The reward offer jumped to $170,000 for an arrest and conviction in last month's massive fire at a downtown Los Angeles construction site as investigators revealed an accelerant was used to start the blaze.
Investigators are continuing their probe of the fire that consumed the seven-story Da Vinci apartment building under construction in the 900 block of Fremont Avenue. But more information is needed to "close the loop," said Special Agent Carlos Canino with the Bureau of Alcohol, Tobacco, Firearms and Explosives.
"This is a huge fire," he said at a Wednesday morning news conference. "We feel very strongly it's solvable."
Councilman Jose Huizar proposed a $75,000 reward Tuesday, which still needs L.A. City Council approval. After that, the owner of the DaVinci property matched the $75,000 reward, and the ATF offered up $20,000.
Canino confirmed that an accelerant was used to start the fire, which was the size of a city block and created a 7-foot-high debris pile.
Investigators used shovels and wheelbarrows to comb through several tons of debris at the site and were able to pinpoint the origin of the fire to a 10,000-square-foot area, he said.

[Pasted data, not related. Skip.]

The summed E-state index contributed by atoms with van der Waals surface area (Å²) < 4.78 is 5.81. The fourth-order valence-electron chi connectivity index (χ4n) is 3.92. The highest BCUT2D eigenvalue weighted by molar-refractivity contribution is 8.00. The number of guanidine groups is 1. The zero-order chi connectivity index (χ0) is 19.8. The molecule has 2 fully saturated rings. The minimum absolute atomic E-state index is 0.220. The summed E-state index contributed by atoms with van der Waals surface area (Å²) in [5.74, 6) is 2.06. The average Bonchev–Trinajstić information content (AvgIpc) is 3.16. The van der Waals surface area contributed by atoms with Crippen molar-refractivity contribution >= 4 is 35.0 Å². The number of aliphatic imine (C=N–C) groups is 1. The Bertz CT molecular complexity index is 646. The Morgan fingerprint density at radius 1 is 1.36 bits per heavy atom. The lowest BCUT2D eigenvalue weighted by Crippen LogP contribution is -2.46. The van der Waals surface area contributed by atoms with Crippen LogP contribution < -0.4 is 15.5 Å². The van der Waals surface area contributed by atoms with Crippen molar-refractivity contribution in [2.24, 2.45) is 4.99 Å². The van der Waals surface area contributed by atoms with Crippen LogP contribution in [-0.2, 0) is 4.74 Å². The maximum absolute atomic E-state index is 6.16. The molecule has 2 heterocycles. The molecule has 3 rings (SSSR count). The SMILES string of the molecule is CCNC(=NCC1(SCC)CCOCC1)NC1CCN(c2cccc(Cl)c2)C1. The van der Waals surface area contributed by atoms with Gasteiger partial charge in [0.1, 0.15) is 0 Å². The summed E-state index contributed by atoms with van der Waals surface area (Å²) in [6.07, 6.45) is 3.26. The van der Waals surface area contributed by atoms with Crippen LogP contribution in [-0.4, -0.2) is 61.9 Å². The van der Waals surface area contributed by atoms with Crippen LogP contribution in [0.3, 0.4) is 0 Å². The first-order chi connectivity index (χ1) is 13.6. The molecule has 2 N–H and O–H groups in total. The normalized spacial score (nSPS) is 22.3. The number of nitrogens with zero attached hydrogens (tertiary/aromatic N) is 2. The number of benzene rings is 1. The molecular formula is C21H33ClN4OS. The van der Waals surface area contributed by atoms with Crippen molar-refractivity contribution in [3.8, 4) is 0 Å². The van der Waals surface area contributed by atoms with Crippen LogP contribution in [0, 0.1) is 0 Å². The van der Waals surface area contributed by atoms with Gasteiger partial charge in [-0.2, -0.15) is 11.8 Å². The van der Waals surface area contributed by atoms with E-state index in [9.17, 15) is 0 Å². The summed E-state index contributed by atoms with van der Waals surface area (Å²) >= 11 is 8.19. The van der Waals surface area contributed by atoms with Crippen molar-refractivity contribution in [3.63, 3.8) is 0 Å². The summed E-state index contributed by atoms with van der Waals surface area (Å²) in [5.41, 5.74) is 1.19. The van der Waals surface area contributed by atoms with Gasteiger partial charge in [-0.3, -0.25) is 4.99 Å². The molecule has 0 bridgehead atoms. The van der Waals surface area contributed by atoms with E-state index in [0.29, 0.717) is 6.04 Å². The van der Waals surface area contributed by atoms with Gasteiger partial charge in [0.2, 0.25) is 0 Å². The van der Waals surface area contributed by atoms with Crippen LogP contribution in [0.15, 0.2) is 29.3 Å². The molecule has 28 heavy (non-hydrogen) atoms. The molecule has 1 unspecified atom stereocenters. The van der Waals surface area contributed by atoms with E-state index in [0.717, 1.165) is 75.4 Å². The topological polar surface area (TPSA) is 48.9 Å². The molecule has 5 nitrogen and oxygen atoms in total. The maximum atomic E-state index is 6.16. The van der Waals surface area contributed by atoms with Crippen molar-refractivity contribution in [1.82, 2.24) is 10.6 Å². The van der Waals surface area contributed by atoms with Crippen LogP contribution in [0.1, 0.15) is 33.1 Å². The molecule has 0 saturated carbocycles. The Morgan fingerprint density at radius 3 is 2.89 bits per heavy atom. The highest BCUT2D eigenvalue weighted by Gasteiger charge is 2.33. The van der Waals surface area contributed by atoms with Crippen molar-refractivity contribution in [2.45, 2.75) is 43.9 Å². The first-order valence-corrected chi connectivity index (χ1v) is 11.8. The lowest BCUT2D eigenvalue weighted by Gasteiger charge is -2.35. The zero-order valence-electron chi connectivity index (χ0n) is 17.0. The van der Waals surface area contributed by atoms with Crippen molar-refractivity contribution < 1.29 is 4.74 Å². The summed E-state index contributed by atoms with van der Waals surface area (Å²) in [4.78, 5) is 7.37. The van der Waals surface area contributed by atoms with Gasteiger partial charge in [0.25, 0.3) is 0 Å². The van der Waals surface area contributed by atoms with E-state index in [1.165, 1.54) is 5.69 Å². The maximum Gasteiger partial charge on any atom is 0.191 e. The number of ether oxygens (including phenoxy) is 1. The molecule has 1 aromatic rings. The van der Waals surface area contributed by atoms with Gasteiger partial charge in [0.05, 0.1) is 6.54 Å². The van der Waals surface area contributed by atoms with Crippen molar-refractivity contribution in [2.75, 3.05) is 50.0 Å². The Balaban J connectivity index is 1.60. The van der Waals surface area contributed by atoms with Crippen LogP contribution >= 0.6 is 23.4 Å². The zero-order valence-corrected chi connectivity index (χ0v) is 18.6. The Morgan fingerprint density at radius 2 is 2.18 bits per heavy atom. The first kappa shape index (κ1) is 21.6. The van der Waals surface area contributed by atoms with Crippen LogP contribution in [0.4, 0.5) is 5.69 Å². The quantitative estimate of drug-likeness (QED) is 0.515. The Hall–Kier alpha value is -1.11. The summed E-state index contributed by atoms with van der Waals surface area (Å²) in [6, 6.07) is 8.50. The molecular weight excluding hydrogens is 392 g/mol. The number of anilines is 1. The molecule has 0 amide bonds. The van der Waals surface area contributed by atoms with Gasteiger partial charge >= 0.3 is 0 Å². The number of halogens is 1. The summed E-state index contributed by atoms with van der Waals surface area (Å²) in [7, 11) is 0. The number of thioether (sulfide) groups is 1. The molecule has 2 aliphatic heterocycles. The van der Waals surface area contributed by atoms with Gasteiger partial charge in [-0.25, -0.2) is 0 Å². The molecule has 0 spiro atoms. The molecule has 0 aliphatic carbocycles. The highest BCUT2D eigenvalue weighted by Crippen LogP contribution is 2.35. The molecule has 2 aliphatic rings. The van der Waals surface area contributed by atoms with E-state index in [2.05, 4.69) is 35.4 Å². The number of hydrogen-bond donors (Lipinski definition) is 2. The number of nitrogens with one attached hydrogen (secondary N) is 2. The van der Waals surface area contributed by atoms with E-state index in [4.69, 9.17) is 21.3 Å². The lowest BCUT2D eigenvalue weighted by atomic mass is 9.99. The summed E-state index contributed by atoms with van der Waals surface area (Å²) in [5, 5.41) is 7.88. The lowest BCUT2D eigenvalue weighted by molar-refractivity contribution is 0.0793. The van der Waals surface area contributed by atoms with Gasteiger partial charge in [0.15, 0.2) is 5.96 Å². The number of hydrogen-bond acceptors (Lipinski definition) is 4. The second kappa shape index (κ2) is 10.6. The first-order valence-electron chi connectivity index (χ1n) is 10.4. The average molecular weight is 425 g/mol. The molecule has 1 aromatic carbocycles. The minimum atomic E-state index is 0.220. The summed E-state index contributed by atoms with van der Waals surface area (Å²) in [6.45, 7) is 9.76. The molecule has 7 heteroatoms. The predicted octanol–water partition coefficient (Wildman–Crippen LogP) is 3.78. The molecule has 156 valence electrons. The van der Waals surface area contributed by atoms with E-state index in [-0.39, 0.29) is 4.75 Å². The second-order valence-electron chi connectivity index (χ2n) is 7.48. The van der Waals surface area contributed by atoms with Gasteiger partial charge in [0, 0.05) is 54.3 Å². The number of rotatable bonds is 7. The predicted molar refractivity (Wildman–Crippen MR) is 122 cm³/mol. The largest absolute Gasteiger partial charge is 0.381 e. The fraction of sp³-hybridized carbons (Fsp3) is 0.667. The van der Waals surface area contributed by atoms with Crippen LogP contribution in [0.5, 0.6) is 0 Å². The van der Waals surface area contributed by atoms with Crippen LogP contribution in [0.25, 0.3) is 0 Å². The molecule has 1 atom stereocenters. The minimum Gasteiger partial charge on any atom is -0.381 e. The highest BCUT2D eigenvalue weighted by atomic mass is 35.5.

No one was injured in the Dec. 8 fire, which took 250 firefighters an hour and half to extinguish.
The blaze caused damage to the 110 Freeway and nearby buildings. It resulted in $25 million to $30 million in damage, city officials said.
Los Angeles Fire Chief Ralph Terrazas said the fire not only put the lives of firefighters at risk but also put a great strain on resources citywide.
Officials are hoping to renew public interest in the case so they can find whoever started the fire.
"It's a miracle that in a major fire like this no one was killed or injured," Huizar said.
The fire, he said, put the city in danger.
Officials are urging anyone with information about the fire to contact authorities. The
A week after the fire, authorities released images and surveillance video of two potential witnesses who were at or near the fire. Authorities said they were hoping to talk to them for their investigation.
"Any little bit of information helps," Huizar said.